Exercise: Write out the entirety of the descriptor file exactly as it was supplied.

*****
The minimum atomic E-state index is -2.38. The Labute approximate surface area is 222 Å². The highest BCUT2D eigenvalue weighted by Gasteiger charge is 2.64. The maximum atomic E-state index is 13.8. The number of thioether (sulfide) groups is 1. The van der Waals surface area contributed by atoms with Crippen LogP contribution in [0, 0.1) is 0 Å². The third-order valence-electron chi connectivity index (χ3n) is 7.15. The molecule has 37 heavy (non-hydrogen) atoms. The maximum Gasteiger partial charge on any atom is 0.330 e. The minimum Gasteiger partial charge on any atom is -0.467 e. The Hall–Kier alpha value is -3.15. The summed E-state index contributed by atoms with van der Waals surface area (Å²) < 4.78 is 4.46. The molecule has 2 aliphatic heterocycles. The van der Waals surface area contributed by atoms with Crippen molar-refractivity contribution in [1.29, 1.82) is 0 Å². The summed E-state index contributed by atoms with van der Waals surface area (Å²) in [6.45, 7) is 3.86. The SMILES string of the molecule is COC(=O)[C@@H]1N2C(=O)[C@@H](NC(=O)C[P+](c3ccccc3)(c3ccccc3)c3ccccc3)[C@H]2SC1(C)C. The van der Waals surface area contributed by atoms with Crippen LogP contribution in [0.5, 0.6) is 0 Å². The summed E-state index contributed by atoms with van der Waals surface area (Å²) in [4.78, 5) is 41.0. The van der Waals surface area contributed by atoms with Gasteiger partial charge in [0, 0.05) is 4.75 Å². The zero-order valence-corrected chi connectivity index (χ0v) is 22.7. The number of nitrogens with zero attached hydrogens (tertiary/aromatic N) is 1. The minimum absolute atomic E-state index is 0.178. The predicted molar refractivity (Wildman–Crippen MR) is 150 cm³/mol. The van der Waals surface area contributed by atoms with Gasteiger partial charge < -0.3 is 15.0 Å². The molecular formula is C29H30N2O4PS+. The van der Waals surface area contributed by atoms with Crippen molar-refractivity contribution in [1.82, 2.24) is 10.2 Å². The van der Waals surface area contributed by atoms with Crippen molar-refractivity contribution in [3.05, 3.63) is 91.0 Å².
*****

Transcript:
The minimum atomic E-state index is -2.38. The Labute approximate surface area is 222 Å². The highest BCUT2D eigenvalue weighted by Gasteiger charge is 2.64. The maximum atomic E-state index is 13.8. The number of thioether (sulfide) groups is 1. The van der Waals surface area contributed by atoms with Crippen LogP contribution in [0, 0.1) is 0 Å². The third-order valence-electron chi connectivity index (χ3n) is 7.15. The molecule has 37 heavy (non-hydrogen) atoms. The maximum Gasteiger partial charge on any atom is 0.330 e. The minimum Gasteiger partial charge on any atom is -0.467 e. The Hall–Kier alpha value is -3.15. The summed E-state index contributed by atoms with van der Waals surface area (Å²) < 4.78 is 4.46. The molecule has 2 aliphatic heterocycles. The van der Waals surface area contributed by atoms with Crippen molar-refractivity contribution in [1.29, 1.82) is 0 Å². The summed E-state index contributed by atoms with van der Waals surface area (Å²) in [6.45, 7) is 3.86. The SMILES string of the molecule is COC(=O)[C@@H]1N2C(=O)[C@@H](NC(=O)C[P+](c3ccccc3)(c3ccccc3)c3ccccc3)[C@H]2SC1(C)C. The van der Waals surface area contributed by atoms with Crippen LogP contribution in [0.5, 0.6) is 0 Å². The summed E-state index contributed by atoms with van der Waals surface area (Å²) in [4.78, 5) is 41.0. The van der Waals surface area contributed by atoms with Gasteiger partial charge in [0, 0.05) is 4.75 Å². The zero-order valence-corrected chi connectivity index (χ0v) is 22.7. The number of nitrogens with zero attached hydrogens (tertiary/aromatic N) is 1. The minimum absolute atomic E-state index is 0.178. The predicted molar refractivity (Wildman–Crippen MR) is 150 cm³/mol. The van der Waals surface area contributed by atoms with Gasteiger partial charge < -0.3 is 15.0 Å². The molecular formula is C29H30N2O4PS+. The van der Waals surface area contributed by atoms with Crippen molar-refractivity contribution in [1.82, 2.24) is 10.2 Å². The van der Waals surface area contributed by atoms with Crippen molar-refractivity contribution in [3.05, 3.63) is 91.0 Å².